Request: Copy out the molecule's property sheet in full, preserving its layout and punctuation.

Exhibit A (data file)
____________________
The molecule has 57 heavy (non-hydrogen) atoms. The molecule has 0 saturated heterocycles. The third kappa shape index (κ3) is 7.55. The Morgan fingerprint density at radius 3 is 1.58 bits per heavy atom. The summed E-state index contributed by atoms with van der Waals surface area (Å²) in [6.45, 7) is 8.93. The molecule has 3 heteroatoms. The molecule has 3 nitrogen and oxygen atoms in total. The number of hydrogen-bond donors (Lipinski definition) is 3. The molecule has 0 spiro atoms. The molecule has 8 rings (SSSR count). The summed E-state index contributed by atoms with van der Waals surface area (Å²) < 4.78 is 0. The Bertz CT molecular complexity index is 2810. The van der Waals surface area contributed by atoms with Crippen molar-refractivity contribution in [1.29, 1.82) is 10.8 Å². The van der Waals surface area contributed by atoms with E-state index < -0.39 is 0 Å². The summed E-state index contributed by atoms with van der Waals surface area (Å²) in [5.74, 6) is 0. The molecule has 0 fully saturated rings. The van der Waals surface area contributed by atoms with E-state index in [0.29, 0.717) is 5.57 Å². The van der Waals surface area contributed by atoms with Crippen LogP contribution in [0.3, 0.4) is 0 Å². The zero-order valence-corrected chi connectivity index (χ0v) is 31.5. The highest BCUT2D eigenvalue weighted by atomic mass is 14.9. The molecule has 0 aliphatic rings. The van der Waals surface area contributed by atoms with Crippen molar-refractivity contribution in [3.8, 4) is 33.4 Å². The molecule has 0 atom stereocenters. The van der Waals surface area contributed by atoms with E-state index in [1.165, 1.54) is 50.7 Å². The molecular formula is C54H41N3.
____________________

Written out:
The molecule has 57 heavy (non-hydrogen) atoms. The molecule has 0 saturated heterocycles. The third kappa shape index (κ3) is 7.55. The Morgan fingerprint density at radius 3 is 1.58 bits per heavy atom. The summed E-state index contributed by atoms with van der Waals surface area (Å²) in [6.45, 7) is 8.93. The molecule has 3 heteroatoms. The molecule has 3 nitrogen and oxygen atoms in total. The number of hydrogen-bond donors (Lipinski definition) is 3. The molecule has 0 spiro atoms. The molecule has 8 rings (SSSR count). The summed E-state index contributed by atoms with van der Waals surface area (Å²) < 4.78 is 0. The Bertz CT molecular complexity index is 2810. The van der Waals surface area contributed by atoms with Crippen molar-refractivity contribution in [1.29, 1.82) is 10.8 Å². The van der Waals surface area contributed by atoms with E-state index < -0.39 is 0 Å². The summed E-state index contributed by atoms with van der Waals surface area (Å²) in [5.74, 6) is 0. The molecule has 0 fully saturated rings. The van der Waals surface area contributed by atoms with E-state index in [0.29, 0.717) is 5.57 Å². The van der Waals surface area contributed by atoms with Crippen LogP contribution in [0.3, 0.4) is 0 Å². The zero-order valence-corrected chi connectivity index (χ0v) is 31.5. The highest BCUT2D eigenvalue weighted by atomic mass is 14.9. The molecule has 0 aliphatic rings. The van der Waals surface area contributed by atoms with Crippen molar-refractivity contribution in [3.8, 4) is 33.4 Å². The molecule has 0 atom stereocenters. The van der Waals surface area contributed by atoms with E-state index in [1.165, 1.54) is 50.7 Å². The molecular formula is C54H41N3.